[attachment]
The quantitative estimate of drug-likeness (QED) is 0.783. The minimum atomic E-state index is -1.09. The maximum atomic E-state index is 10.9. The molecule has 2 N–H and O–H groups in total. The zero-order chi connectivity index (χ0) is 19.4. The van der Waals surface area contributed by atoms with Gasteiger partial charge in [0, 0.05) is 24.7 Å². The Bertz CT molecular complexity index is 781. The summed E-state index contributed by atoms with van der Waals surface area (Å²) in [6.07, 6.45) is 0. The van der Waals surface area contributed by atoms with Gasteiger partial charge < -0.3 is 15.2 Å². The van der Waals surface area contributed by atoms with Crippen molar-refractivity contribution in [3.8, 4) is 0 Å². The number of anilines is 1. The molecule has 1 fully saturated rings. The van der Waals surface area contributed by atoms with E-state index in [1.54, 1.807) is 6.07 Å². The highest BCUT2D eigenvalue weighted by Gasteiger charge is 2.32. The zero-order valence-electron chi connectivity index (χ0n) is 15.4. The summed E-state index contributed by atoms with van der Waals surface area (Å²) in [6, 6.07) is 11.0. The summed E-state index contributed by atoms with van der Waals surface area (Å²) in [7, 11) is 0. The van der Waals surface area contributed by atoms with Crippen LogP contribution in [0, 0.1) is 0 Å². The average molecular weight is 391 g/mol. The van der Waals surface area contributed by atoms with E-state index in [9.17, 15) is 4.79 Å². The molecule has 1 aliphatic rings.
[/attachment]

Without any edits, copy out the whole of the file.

The quantitative estimate of drug-likeness (QED) is 0.783. The minimum atomic E-state index is -1.09. The maximum atomic E-state index is 10.9. The molecule has 2 N–H and O–H groups in total. The zero-order chi connectivity index (χ0) is 19.4. The van der Waals surface area contributed by atoms with Gasteiger partial charge in [0, 0.05) is 24.7 Å². The Bertz CT molecular complexity index is 781. The summed E-state index contributed by atoms with van der Waals surface area (Å²) in [6.07, 6.45) is 0. The van der Waals surface area contributed by atoms with Gasteiger partial charge < -0.3 is 15.2 Å². The van der Waals surface area contributed by atoms with Crippen molar-refractivity contribution in [3.8, 4) is 0 Å². The number of anilines is 1. The molecule has 1 fully saturated rings. The van der Waals surface area contributed by atoms with E-state index in [1.54, 1.807) is 6.07 Å². The highest BCUT2D eigenvalue weighted by Gasteiger charge is 2.32. The zero-order valence-electron chi connectivity index (χ0n) is 15.4. The summed E-state index contributed by atoms with van der Waals surface area (Å²) in [6, 6.07) is 11.0. The summed E-state index contributed by atoms with van der Waals surface area (Å²) in [7, 11) is 0. The van der Waals surface area contributed by atoms with Crippen LogP contribution in [0, 0.1) is 0 Å². The average molecular weight is 391 g/mol. The van der Waals surface area contributed by atoms with E-state index in [9.17, 15) is 4.79 Å². The molecule has 1 aliphatic rings.